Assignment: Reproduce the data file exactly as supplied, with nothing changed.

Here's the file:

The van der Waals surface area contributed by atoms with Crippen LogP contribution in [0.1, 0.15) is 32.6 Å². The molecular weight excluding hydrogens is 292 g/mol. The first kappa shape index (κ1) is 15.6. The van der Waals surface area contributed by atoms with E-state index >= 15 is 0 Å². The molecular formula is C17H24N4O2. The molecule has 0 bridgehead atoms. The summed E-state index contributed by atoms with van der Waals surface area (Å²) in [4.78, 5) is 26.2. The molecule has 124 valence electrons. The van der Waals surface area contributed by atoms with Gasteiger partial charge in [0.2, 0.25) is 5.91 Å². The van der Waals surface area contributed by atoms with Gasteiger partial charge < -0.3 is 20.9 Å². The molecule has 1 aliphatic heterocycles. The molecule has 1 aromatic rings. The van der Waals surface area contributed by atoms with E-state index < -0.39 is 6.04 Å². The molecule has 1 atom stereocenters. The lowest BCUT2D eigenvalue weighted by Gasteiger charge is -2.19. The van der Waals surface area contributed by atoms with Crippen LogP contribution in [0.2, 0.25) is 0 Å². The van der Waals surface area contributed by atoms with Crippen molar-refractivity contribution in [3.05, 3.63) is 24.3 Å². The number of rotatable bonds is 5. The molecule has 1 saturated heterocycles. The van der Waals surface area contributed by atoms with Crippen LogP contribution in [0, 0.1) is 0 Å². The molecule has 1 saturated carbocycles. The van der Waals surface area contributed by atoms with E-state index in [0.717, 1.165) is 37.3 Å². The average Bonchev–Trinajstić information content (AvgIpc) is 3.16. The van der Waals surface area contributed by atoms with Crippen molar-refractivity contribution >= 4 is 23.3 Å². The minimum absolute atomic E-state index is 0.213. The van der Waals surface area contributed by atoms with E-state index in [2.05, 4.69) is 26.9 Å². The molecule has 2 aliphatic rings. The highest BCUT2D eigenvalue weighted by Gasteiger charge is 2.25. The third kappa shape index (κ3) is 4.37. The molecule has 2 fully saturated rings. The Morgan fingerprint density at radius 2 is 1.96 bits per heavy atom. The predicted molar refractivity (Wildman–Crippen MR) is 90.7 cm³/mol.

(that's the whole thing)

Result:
The van der Waals surface area contributed by atoms with Crippen LogP contribution in [0.1, 0.15) is 32.6 Å². The molecular weight excluding hydrogens is 292 g/mol. The first kappa shape index (κ1) is 15.6. The van der Waals surface area contributed by atoms with E-state index >= 15 is 0 Å². The molecular formula is C17H24N4O2. The molecule has 0 bridgehead atoms. The summed E-state index contributed by atoms with van der Waals surface area (Å²) in [4.78, 5) is 26.2. The molecule has 124 valence electrons. The van der Waals surface area contributed by atoms with Gasteiger partial charge in [0.2, 0.25) is 5.91 Å². The van der Waals surface area contributed by atoms with Gasteiger partial charge < -0.3 is 20.9 Å². The molecule has 1 aliphatic heterocycles. The molecule has 1 aromatic rings. The van der Waals surface area contributed by atoms with E-state index < -0.39 is 6.04 Å². The molecule has 1 atom stereocenters. The lowest BCUT2D eigenvalue weighted by Gasteiger charge is -2.19. The van der Waals surface area contributed by atoms with Crippen LogP contribution in [0.2, 0.25) is 0 Å². The van der Waals surface area contributed by atoms with Crippen molar-refractivity contribution in [3.05, 3.63) is 24.3 Å². The number of rotatable bonds is 5. The molecule has 1 saturated heterocycles. The van der Waals surface area contributed by atoms with Crippen LogP contribution in [0, 0.1) is 0 Å². The molecule has 1 saturated carbocycles. The van der Waals surface area contributed by atoms with E-state index in [0.717, 1.165) is 37.3 Å². The average Bonchev–Trinajstić information content (AvgIpc) is 3.16. The van der Waals surface area contributed by atoms with Crippen molar-refractivity contribution >= 4 is 23.3 Å². The minimum absolute atomic E-state index is 0.213. The van der Waals surface area contributed by atoms with E-state index in [2.05, 4.69) is 26.9 Å². The molecule has 2 aliphatic rings. The highest BCUT2D eigenvalue weighted by Gasteiger charge is 2.25. The third kappa shape index (κ3) is 4.37. The molecule has 2 fully saturated rings. The Morgan fingerprint density at radius 2 is 1.96 bits per heavy atom. The predicted molar refractivity (Wildman–Crippen MR) is 90.7 cm³/mol.